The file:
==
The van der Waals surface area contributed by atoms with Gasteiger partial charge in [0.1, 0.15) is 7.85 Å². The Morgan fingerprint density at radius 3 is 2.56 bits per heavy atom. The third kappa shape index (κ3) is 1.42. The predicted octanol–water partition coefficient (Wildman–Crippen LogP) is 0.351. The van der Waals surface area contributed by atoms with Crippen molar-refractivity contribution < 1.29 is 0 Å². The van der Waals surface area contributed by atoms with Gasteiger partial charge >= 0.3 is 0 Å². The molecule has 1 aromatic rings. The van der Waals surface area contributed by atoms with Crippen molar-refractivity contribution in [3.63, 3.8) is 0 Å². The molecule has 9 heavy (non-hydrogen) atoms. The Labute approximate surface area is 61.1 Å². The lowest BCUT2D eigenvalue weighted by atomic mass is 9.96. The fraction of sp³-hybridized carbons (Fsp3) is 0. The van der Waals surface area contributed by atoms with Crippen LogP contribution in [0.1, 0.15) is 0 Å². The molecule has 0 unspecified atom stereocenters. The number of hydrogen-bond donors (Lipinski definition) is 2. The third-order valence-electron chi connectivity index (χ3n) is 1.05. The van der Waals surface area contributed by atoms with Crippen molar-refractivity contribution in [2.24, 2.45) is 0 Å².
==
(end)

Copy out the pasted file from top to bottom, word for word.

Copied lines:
The van der Waals surface area contributed by atoms with Gasteiger partial charge in [0.1, 0.15) is 7.85 Å². The Morgan fingerprint density at radius 3 is 2.56 bits per heavy atom. The third kappa shape index (κ3) is 1.42. The predicted octanol–water partition coefficient (Wildman–Crippen LogP) is 0.351. The van der Waals surface area contributed by atoms with Crippen molar-refractivity contribution < 1.29 is 0 Å². The van der Waals surface area contributed by atoms with Gasteiger partial charge >= 0.3 is 0 Å². The molecule has 1 aromatic rings. The van der Waals surface area contributed by atoms with Crippen molar-refractivity contribution in [3.63, 3.8) is 0 Å². The molecule has 9 heavy (non-hydrogen) atoms. The Labute approximate surface area is 61.1 Å². The lowest BCUT2D eigenvalue weighted by atomic mass is 9.96. The fraction of sp³-hybridized carbons (Fsp3) is 0. The van der Waals surface area contributed by atoms with Crippen LogP contribution in [0.1, 0.15) is 0 Å². The molecule has 0 unspecified atom stereocenters. The number of hydrogen-bond donors (Lipinski definition) is 2. The third-order valence-electron chi connectivity index (χ3n) is 1.05. The van der Waals surface area contributed by atoms with Crippen molar-refractivity contribution in [2.24, 2.45) is 0 Å².